We've established that many of today's action films are just kind of "eh", and a lot of that has to do with sloppy editing and senseless destruction. So, how do you construct an action sequence that will give your audience the thrill they want and the heart they deserve?
A great example comes from James Cameron's The Terminator. Cameron uses a lot of restraint during the action sequences, which in turn allows the audience to slow down and take their time building empathy for the characters. Ross Peacock has shared this intriguing video essay that breaks down The Terminator's TechNoir bar scene to reveal how less carnage leaves more room for story.
There's nothing inherently wrong with the chaos in chaos cinema, it's just that when not coupled with good storytelling, the film begins to have less of the qualities of a film and more of the qualities of an accident you crane your neck to see on the freeway. Of course you're going to look, because, hello, there's a giant machine man dragging a ship the length of three football fields through the middle of Manhattan. However -- are you going to care? With many of today's style of action film, the chances are -- probably not.
That's why this scene from The Terminator is so great, because you spend so much time getting to know Sarah Connor. You care for her. So, when Schwarzenegger approaches her in the bar, you whole-heartedly want her to avoid her ultimate demise. See, this is one thing many filmmakers don't think about: pacing and timing are great ways to build tension, but tension can't be built unless your viewer cares about what's going on. Empathy is more important to filmmaking than I think many filmmakers realize, and the key to giving your audience the chance to empathize with your characters is storytelling.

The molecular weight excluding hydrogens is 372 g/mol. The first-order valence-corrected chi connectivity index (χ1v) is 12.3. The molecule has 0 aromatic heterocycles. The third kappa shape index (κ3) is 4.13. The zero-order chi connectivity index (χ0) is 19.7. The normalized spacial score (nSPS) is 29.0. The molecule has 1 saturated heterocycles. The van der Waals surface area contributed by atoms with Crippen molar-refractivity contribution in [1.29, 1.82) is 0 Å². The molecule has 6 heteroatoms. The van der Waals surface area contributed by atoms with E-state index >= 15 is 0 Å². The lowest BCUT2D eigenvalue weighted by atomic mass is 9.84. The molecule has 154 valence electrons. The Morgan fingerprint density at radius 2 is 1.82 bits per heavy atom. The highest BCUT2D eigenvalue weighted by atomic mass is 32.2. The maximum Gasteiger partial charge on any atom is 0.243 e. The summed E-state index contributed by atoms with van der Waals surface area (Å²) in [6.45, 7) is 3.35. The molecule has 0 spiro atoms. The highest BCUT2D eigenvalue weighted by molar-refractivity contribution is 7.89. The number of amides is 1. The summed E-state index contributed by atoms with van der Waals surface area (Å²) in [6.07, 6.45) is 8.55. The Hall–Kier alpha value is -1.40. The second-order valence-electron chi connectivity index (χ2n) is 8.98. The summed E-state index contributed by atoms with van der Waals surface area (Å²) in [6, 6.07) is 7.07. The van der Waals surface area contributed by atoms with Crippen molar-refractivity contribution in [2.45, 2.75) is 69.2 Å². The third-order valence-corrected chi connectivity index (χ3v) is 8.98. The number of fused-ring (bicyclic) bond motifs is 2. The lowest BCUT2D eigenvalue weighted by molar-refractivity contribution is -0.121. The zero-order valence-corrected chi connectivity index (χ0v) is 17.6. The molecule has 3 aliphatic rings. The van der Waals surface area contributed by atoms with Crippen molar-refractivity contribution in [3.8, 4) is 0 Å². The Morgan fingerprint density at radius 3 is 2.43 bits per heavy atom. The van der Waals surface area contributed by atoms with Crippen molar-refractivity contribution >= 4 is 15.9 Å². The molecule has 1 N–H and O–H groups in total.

In the end, great storytelling trumps great action choreography. Of course -- it's really fun to watch a spectacle, but just remember that spectacles don't have a long shelf life. Great stories, however, last forever.
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The Tech Noir bar scene conveyed a magnificent sense of convergence when the three characters all meet fro the first time, Sarah Connor, Kyle Reese, and the Terminator itself. The viewer already knows the sh*t is seriously going to hit the fan even before a shot is fired, yet the budget for the film was "only" around $6,000,000, spent very wisely.
It is nice to know they still opted for these techniques despite the huge cost increase for the sequel - the scene where the T-1000 advances onto Sarah just as Arnold comes out of the lift and drops the flowers in slow motion, has exactly that same sense. Both films skilfully ensured the set-pieces or cgi were reigned in, coming second to an advancing plot and character development.
Terminator 3 and 4 forgot these points, opting for more generic production box-ticking, so the audience still knows the sh*t will hit the fan, but only as a viewing experience compared to the first two films (!).
October 12, 2015 at 2:26PM, Edited October 12, 2:27PM